Libraries: OA solves the pricing crisis for scholarly journals. It also solves what I’ve called the permission crisis. OA also serves library interests in other, indirect ways. Librarians want to help users find the information they need, regardless of the budget-enforced limits on the library’s own collection. Academic librarians want to help faculty increase their audience and impact, and help the university raise its research profile.
Universities: OA increases the visibility of their faculty and research, reduces their expenses for journals, and advances their mission to share knowledge.
Journals and publishers: OA makes their articles more visible, discoverable, retrievable, and useful. If a journal is OA, then it can use this superior visibility to attract submissions and advertising, not to mention readers and citations. If a subscription-based journal provides OA to some of its content (e.g. selected articles in each issue, all back issues after a certain period, etc.), then it can use its increased visibility to attract all the same benefits plus subscriptions. If a journal permits OA through postprint archiving, then it has an edge in attracting authors over journals that do not permit postprint archiving. Of course subscription-based journals and their publishers have countervailing interests as well and often resist or oppose OA. But it oversimplifies the situation to think that all their interests pull against OA.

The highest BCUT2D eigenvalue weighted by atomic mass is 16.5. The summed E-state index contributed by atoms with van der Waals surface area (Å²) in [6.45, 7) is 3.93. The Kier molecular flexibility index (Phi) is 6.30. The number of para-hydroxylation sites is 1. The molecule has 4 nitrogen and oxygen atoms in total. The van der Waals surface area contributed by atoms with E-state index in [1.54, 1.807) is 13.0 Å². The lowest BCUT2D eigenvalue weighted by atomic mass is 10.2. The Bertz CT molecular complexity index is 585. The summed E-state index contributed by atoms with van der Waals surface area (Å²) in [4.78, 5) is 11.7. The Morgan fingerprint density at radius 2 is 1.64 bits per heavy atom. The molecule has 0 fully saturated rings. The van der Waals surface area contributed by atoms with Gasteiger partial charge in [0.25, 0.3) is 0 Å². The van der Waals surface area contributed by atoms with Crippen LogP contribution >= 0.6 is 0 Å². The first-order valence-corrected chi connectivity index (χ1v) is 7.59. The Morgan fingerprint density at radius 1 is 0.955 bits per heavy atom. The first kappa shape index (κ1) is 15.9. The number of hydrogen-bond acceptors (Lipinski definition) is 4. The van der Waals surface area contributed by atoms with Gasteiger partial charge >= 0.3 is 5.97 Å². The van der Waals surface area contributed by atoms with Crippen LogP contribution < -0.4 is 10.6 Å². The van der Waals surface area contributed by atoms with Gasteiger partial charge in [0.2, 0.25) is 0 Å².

Funding agencies: OA increases the return on their investment in research, making the results of the funded research more widely available, more discoverable, more retrievable, and more useful. When funding agencies disburse public funds, OA helps in a second way as well, by providing fundamental fairness to taxpayers or public access to the results of publicly-funded research.